Labour and lawyers: LLPs and associate prosecutors to the fore


Sir Keir Starmer launches the Labour manifesto

Law firms that are limited liability partnerships (LLPs) are facing major change under Labour Party plans to give their members new legal rights, including to bring claims of unfair dismissal.

The party’s election manifesto, published yesterday, was light on content with direct impact on the legal profession, with plans to widen the role of lay prosecutors at the Crown Prosecution Service one of the few.

It did commit to implement Labour’s ‘New deal for working people’ rapidly by introducing legislation within the first 100 days of entering government.

This includes introducing “basic rights from day one to parental leave, sick pay, and protection from unfair dismissal”.

The New Deal, the more detailed final version of which was published last month, promises to end the “three-tier system for employment status”, with people classified as employees, self-employed or workers. LLP members are generally categorised as workers.

This framework “often fails to provide clarity for workers and business” and “has contributed to the rise of bogus self-employment, with some employers exploiting the complexity of the UK’s framework to deny people their legal rights”.

It continued: “The complexity has meant businesses and workers are reliant on lengthy legal processes to resolve issues. Therefore, we will move towards a single status of worker and transition towards a simpler two-part framework for employment status.

“We will consult in detail on a simpler framework that differentiates between workers and the genuinely self-employed.”

Fox and Partners, a specialist employment and partnership law firm in the City, said in a briefing that extending employee rights to all workers could have “significant tax and other, possibly unintended, implications”.

It explained: “These measures would see workers entitled to greater rights than they currently enjoy… Some businesses, including in the LLP space, may need to alter their business-models as a result…

“Under current measures, [LLP] members do not have unfair dismissal protection. This would be a major change for law firms and other professional services firms.”

Other elements of the New Deal include making flexible working the default from day one for all workers except where “not reasonably feasible”, making it unlawful to dismiss a woman who is pregnant for six months after her return except in specific circumstances, and doubling the period in which an employment tribunal claim can be brought to six months.

It also commits to introducing a ‘right to switch off’, which could give employees the right to refuse contact from their employer outside of office hours.

Fox and Partners said: “This measure needs further clarification and risks being ignored. Employers in industries that operate on the expectation that staff work outside traditional office hours, such as investment banking and professional services, may also ask their workers to opt out of the scheme entirely.”

The Labour manifesto only mentions legal aid in the context of extending it to victims of disasters or “state-related deaths”. This will cost £30m, paid for by some of the revenue raised from closing the carried interest tax “loophole”.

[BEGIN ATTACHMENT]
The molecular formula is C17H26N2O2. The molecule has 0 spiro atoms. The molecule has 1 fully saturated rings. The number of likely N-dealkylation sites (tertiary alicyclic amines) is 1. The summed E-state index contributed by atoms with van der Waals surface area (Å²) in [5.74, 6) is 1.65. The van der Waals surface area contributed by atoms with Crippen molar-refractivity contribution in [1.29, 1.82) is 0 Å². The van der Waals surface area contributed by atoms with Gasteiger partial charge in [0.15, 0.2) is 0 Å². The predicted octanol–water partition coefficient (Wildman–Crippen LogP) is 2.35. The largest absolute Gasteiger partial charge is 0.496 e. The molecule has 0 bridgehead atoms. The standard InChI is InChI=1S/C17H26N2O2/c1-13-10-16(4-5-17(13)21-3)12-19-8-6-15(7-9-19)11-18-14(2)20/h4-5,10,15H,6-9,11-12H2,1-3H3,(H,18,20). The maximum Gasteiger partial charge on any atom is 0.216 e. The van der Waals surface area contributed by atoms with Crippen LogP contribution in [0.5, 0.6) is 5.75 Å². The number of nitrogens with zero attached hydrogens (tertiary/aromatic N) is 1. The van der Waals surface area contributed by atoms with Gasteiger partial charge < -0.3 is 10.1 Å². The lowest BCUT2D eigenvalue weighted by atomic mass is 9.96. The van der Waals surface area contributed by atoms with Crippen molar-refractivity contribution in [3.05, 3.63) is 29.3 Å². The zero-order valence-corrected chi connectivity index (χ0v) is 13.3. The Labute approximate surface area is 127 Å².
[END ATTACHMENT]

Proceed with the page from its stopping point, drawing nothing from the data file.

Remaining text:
Labour described the criminal justice system as “broken” and said that, as “an initial step to address the courts backlog”, it would expand the role of associate prosecutors (APs), a policy it first floated in 2022.

APs are specially trained lay employees of the Crown Prosecution Service, with level 1 APs permitted by law to conduct uncontested cases in the magistrates’ courts, and level 2 APs able to conduct specified contested hearings, up to and including trials of summary-only non-imprisonable offences.

They are regulated by CILEx Regulation, although this would shift to the Solicitors Regulation Authority under the Chartered Institute of Legal Executives’ plan to change regulator.

Other pledges included:

  • Fast-tracking rape cases and having specialist courts at every Crown Court location in England and Wales. Appointing legal advocates to provide free legal advice and support to rape survivors from the moment of report to trial in every police force area will cost £5m, paid for by redirecting police and crime commissioner grants for victims’ services;
  • Strengthening “the rights and protections available to women in co-habiting couples, as well as for whistleblowers in the workplace, including on sexual harassment”;
  • A review of sentencing “to ensure it is brought up to date”;
  • Introducing a ‘Hillsborough Law’, placing a legal duty of candour on public servants and authorities,
  • Creating a Regulatory Innovation Office to help regulators “update regulation, speed up approval timelines, and co-ordinate issues that span existing boundaries”;
  • Abolishing section 21 ‘no fault’ evictions and extending ‘Awaab’s Law’ to the private sector;
  • Enacting Law Commission proposals on leasehold enfranchisement, right to manage and commonhold, and banning new leasehold flats and ensuring commonhold is the default tenure;
  • Replacing the “broken” apprenticeships levy with “a flexible growth and skills levy”;
  • Enacting the socio-economic duty in the Equality Act 2010
  • Introducing a Race Equality Act to enshrine in law the full right to equal pay for Black, Asian, and other ethnic minority people, “strengthen protections against dual discrimination and root out other racial inequalities”; and
  • Introducing the full right to equal pay for disabled people, as well as disability and ethnicity pay gap reporting for large employers.

The manifesto also states that “Britain will unequivocally remain a member of the European Convention on Human Rights”.




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